Farmer Is the Man, The

DESCRIPTION: A description of the life of the farmer, "the man who feeds them all." He comes to town "with his wagon broken down" and "lives on credit till the fall." At last he comes to town with his crop -- and loses the profit to the bank
AUTHOR: Knowles Shaw
EARLIEST DATE: 1923 (recording, Fiddlin' John Carson)
KEYWORDS: farming work poverty commerce money
REFERENCES (11 citations):
Randolph 492, "The Farmer, He Must Feed Them All" (1 text)
Sandburg-TheAmericanSongbag, pp. 282-283, "The Farmer" (1 text, 1 tune)
Scott-TheBalladOfAmerica, pp. 267-269, "The Farmer is the Man" (1 text, 1 tune)
Lomax-FolkSongsOfNorthAmerica 66, "The Farmer is the Man" (1 text, 1 tune)
Botkin-TreasuryOfAmericanFolklore, pp. 879-880, "The Farmer Comes to Town" (1 text, 1 tune)
Arnett-IHearAmericaSinging, pp. 120-121, "The Farmer Is the Man" (1 text, 1 tune)
Darling-NewAmericanSongster, pp. 360-361, "The Farmer Is the Man" (1 text)
Seeger-AmericanFavoriteBallads, p. 57, "The Farmer Is The Man" (1 text, 1 tune)
Greenway-AmericanFolksongsOfProtest, p. 213, "The Farmer Is the Man" (1 text)
Silber/Silber-FolksingersWordbook, p. 118, "The Farmer Is The Man" (1 text)

Roud #5062
Acie Cargill and Kristina Olsen, "The Farmer Feeds Us All" (on HCargillFamily)
Fiddlin' John Carson, "The Farmer is the Man Who Feeds Them All" (Okeh 40071, 1924; rec. 1923)
Frank Wheeler & Monroe Lamb, "The Farmer Feeds Them All" (Victor 23537, 1931; Montgomery Ward M-4334, 1933)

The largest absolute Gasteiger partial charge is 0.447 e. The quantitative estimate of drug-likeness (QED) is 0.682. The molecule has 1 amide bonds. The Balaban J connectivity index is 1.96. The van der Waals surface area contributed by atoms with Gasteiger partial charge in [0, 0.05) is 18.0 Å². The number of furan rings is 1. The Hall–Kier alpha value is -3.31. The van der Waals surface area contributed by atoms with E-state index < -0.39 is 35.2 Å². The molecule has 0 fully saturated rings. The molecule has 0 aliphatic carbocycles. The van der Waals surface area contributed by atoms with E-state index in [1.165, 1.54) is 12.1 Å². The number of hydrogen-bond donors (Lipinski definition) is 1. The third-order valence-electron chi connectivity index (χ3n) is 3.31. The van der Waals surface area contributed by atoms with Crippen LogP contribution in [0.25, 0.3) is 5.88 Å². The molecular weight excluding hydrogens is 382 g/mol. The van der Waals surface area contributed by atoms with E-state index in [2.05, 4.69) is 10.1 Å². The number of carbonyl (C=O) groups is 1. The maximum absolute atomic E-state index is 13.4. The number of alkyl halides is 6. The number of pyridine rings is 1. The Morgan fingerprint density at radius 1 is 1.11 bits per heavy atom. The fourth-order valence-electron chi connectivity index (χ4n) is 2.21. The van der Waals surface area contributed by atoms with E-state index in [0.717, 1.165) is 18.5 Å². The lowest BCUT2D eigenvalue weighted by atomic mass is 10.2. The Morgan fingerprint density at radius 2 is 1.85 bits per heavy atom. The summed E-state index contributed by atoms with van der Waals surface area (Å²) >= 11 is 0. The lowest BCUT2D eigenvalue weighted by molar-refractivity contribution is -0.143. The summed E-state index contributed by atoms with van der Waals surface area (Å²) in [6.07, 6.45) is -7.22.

Pete Seeger, "The Farmer is the Man" (on PeteSeeger13) (on PeteSeeger23)

cf. "Down on the Farm (III)" (theme)
cf. "The Humble Farmer" (theme)
cf. "The Laddie That Handles the Ploo" (theme)
cf. "The Praise of Ploughmen" (theme)
cf. "The Farmer's Alliance" (lyrics)
Fiddlin' John Carson, "Taxes on the Farmer Feeds Us All" (Bluebird B-5742, 1934/Montgomery Ward M-4849, c. 1935)
New Lost City Ramblers, "Taxes on the Farmer Feeds Us All" (on NLCR09)
NOTES [75 words]: Although there is no firm authorship information, this song is thought to date from the populist movement of the 1890s. - (PJS)
Sounds logical to me. Greenway, however, dates it to the period after the Civil War. The most authoritative information I have is that it is by one Knowles Shaw. - RBW
"Taxes on the Farmer Feeds Us All" is a variant form of "Farmer is the Man"; the message and words are close enough that I have lumped them as one song. - PJS
Last updated in version 5.3
File: San282

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